The current year will be a record year for the hotel industry in EMEA (Europe, Middle-East and Africa). In the first two quarters of 2015, this region already experienced an increase of 85 percent, as the numbers from Jones Lang LaSalle Incorporated (JLL) prove.
Overall, the period of six months has seen sales of about 13.2 billion Euros – which is 85 percent more than the transactions of 2014’s first two quarters. The catalyst of this development is the British market, which increased by 172 percent and made the biggest contribution to the total transaction volume with 5.7 billion Euro, writes real estate service, counseling and investment management company Jones Lang LaSalle Incorporated (JLL) in a report.
The German market experienced this dynamic as well, since its transaction volume is the second biggest in the EMEA region (1.4 billion Euros). These results are based on a remarkable number of retail sales and multiple portfolio transactions. A large factor here was the sale of 18 Accor hotels to the Event Hotel Group for 150 million Euros.
Private Equity and Investment Funds Expand Their Position in Europe
Private Equity and Investment funds, especially from North America, seize the opportunity to buy additional hotels in Europe. In the first two quarters of 2015, British portfolios were especially popular with North American investors, with total investments of 1.1 billion Euros.
Lonestar Funds was one of the more active players. In six months, the company invested 1.7 billion Euros into hotels with more than 13,000 rooms in London and adjacent regions.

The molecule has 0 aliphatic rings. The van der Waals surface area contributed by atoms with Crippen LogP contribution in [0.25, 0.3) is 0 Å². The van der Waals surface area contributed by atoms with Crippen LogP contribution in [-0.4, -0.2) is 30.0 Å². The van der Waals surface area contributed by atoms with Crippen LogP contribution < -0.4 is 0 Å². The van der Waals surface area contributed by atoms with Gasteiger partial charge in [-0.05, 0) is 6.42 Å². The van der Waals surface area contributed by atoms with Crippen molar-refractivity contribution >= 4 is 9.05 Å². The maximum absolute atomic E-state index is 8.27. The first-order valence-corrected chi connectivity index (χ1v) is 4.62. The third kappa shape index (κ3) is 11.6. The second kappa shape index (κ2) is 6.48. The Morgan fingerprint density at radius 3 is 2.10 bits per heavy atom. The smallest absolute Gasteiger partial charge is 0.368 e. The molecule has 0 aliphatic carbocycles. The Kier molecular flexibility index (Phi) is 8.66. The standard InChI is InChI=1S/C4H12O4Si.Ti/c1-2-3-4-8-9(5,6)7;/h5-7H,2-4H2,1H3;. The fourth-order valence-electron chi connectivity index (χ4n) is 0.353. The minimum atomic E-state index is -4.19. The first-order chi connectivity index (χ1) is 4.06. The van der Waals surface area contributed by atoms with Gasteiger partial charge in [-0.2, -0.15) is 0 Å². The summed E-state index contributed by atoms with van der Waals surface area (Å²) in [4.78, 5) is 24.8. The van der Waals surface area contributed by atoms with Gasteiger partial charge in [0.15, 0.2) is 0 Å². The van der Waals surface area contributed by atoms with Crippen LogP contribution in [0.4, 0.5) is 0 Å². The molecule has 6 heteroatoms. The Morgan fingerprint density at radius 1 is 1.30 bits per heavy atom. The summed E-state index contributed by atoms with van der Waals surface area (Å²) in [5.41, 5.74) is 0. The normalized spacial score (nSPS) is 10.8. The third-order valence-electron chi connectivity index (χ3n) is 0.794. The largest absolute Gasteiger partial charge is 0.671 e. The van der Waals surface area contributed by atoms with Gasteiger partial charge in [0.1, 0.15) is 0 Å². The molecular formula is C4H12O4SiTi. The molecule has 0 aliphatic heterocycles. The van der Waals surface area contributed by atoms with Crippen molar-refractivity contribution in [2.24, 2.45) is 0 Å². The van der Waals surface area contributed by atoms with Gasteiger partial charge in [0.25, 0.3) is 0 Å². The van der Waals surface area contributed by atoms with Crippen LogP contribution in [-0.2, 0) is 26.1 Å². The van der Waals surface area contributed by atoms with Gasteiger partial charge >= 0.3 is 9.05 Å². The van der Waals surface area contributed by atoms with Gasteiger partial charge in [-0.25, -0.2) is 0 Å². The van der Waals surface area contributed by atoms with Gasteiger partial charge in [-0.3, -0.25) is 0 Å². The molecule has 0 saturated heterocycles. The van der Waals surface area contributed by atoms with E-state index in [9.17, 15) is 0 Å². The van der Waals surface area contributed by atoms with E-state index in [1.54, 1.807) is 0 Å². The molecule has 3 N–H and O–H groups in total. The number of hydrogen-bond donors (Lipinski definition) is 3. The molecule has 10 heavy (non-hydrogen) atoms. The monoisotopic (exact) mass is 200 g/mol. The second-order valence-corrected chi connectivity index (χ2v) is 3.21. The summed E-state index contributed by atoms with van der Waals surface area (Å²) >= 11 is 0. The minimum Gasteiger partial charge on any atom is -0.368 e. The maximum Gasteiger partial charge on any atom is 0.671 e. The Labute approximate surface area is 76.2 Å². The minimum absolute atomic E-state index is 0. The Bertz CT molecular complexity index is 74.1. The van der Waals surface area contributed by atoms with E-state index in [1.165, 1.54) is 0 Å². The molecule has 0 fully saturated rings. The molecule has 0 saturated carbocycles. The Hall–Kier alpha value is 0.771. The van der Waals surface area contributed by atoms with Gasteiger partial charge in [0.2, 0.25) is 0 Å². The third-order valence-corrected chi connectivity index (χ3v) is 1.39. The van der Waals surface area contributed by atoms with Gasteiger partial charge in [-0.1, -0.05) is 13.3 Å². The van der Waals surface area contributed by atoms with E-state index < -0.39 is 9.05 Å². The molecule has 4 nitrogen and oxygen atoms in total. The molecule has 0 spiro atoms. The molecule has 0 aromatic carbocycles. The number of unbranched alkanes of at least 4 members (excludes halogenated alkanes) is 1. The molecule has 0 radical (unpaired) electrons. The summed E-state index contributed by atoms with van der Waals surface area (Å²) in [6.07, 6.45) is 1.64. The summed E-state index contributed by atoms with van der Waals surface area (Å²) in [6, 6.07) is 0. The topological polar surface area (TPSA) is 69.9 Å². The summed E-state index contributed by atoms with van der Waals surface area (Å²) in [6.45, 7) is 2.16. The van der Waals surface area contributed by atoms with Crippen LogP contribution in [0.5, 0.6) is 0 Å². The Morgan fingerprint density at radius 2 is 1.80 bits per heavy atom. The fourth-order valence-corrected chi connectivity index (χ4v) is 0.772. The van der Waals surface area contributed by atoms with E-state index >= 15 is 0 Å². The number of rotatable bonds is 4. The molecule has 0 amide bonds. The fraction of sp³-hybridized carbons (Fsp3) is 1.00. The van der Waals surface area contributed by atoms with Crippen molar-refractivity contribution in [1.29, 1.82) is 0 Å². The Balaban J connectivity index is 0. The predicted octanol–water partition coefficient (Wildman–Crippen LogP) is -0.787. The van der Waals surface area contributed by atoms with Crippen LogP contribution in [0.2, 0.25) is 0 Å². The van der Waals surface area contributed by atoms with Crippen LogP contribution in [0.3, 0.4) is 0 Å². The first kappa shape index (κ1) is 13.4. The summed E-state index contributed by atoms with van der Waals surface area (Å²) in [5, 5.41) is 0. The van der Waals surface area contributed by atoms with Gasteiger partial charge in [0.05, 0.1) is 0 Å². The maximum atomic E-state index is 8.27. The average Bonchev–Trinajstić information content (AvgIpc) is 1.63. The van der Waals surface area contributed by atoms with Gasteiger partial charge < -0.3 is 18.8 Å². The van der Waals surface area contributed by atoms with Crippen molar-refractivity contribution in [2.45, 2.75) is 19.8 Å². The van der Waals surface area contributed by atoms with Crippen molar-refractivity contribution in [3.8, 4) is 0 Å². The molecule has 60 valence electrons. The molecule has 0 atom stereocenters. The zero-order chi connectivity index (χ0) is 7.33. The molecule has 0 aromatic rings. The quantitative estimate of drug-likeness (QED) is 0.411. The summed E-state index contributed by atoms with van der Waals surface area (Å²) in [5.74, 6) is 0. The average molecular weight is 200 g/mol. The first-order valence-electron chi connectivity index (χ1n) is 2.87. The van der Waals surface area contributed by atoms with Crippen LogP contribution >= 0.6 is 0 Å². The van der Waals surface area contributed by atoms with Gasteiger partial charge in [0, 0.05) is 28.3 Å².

“It’s no surprise that investors continue to choose European hotels. This market is still one of the strongest when it comes to load factor and profit. We now see buyers concentrating on regions secluded from the big centers, such as middle-sized cities and rural regions,” analyzed Christoph Härle, CEO EMEA of JLL’s Hotels & Hospitality Group.
No Fear of Greece Crisis
To the topic of Europe’s initiatives to save Greece from a complete financial shutdown, Härle said: „It is of utmost importance to both negotiating parties to save Greece’s tourism industry“.
Tourism is one of Greece’s main sources of income. Last year, this industry accounted for about ten percent of the gross domestic product. The current situation opens up several opportunities to enter the Greek market.
“Because as soon as there’s an agreement between Greece and its investors, tourists will come back, invest once again and breathe new life into the industry,” Härle said.
An example for the strength of an overcome financial crisis is Iberia: Portugal has increased its investment volume more than tenfold from 9 to 110 million Euros. Even Spain experienced a surge of 40 percent to 900 million Euro.
Chinese Capital Flows onto European Market
In the first half of 2015, experts also noted a massive influx of Chinese money in the European market. “Until now, Chinese buyers were discouraged by the bureaucracy to invest more than 100 million US-Dollars into foreign markets. But since the introduction of new reforms by Beijing’s financial ministry, things radically changed,” Härle explained.
At the start of the year, experts predicted that China would invest about five billion US-Dollars into the global hotel market. As of now, the EMEA-region alone has seen investments of 1.9 billion US-Dollars – carried out by Jin Jian, among others, who bought the Louvre portfolio. Härle expects other transactions to follow this trend.